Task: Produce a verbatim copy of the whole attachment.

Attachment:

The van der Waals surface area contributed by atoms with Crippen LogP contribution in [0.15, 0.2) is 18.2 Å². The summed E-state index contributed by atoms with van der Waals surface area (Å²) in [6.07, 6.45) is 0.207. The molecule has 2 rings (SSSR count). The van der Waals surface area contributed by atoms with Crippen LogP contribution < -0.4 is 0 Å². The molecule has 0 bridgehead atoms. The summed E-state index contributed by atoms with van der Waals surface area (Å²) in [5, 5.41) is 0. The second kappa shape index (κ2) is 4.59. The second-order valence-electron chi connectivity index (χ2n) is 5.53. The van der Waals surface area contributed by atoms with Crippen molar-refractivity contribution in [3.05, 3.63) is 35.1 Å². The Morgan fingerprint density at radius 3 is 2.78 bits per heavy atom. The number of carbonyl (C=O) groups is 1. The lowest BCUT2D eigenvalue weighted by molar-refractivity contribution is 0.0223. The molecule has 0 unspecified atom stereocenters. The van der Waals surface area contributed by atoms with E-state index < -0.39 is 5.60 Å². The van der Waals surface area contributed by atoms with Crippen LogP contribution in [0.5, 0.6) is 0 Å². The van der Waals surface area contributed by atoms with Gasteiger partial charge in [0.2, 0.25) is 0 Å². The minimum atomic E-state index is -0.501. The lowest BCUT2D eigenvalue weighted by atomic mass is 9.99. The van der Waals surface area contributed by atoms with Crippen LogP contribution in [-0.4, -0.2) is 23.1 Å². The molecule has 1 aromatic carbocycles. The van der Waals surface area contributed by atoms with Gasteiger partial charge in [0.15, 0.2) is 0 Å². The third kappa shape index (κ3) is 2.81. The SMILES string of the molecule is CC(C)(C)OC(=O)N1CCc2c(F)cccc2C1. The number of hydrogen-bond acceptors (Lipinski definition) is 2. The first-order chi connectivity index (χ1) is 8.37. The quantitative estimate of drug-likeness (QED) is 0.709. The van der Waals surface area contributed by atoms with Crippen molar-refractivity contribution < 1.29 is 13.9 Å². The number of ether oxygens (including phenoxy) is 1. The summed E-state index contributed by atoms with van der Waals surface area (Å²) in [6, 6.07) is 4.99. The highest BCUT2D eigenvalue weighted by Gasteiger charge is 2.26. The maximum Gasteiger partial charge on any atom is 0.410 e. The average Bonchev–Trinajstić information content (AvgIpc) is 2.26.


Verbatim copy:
The van der Waals surface area contributed by atoms with Crippen LogP contribution in [0.15, 0.2) is 18.2 Å². The summed E-state index contributed by atoms with van der Waals surface area (Å²) in [6.07, 6.45) is 0.207. The molecule has 2 rings (SSSR count). The van der Waals surface area contributed by atoms with Crippen LogP contribution < -0.4 is 0 Å². The molecule has 0 bridgehead atoms. The summed E-state index contributed by atoms with van der Waals surface area (Å²) in [5, 5.41) is 0. The second kappa shape index (κ2) is 4.59. The second-order valence-electron chi connectivity index (χ2n) is 5.53. The van der Waals surface area contributed by atoms with Crippen molar-refractivity contribution in [3.05, 3.63) is 35.1 Å². The Morgan fingerprint density at radius 3 is 2.78 bits per heavy atom. The number of carbonyl (C=O) groups is 1. The lowest BCUT2D eigenvalue weighted by molar-refractivity contribution is 0.0223. The molecule has 0 unspecified atom stereocenters. The van der Waals surface area contributed by atoms with E-state index < -0.39 is 5.60 Å². The van der Waals surface area contributed by atoms with Crippen LogP contribution in [0.5, 0.6) is 0 Å². The van der Waals surface area contributed by atoms with Gasteiger partial charge in [0.2, 0.25) is 0 Å². The minimum atomic E-state index is -0.501. The lowest BCUT2D eigenvalue weighted by atomic mass is 9.99. The van der Waals surface area contributed by atoms with Crippen LogP contribution in [-0.4, -0.2) is 23.1 Å². The molecule has 1 aromatic carbocycles. The van der Waals surface area contributed by atoms with Gasteiger partial charge in [0.15, 0.2) is 0 Å². The third kappa shape index (κ3) is 2.81. The SMILES string of the molecule is CC(C)(C)OC(=O)N1CCc2c(F)cccc2C1. The number of hydrogen-bond acceptors (Lipinski definition) is 2. The first-order chi connectivity index (χ1) is 8.37. The quantitative estimate of drug-likeness (QED) is 0.709. The van der Waals surface area contributed by atoms with Crippen molar-refractivity contribution < 1.29 is 13.9 Å². The number of ether oxygens (including phenoxy) is 1. The summed E-state index contributed by atoms with van der Waals surface area (Å²) in [6, 6.07) is 4.99. The highest BCUT2D eigenvalue weighted by Gasteiger charge is 2.26. The maximum Gasteiger partial charge on any atom is 0.410 e. The average Bonchev–Trinajstić information content (AvgIpc) is 2.26.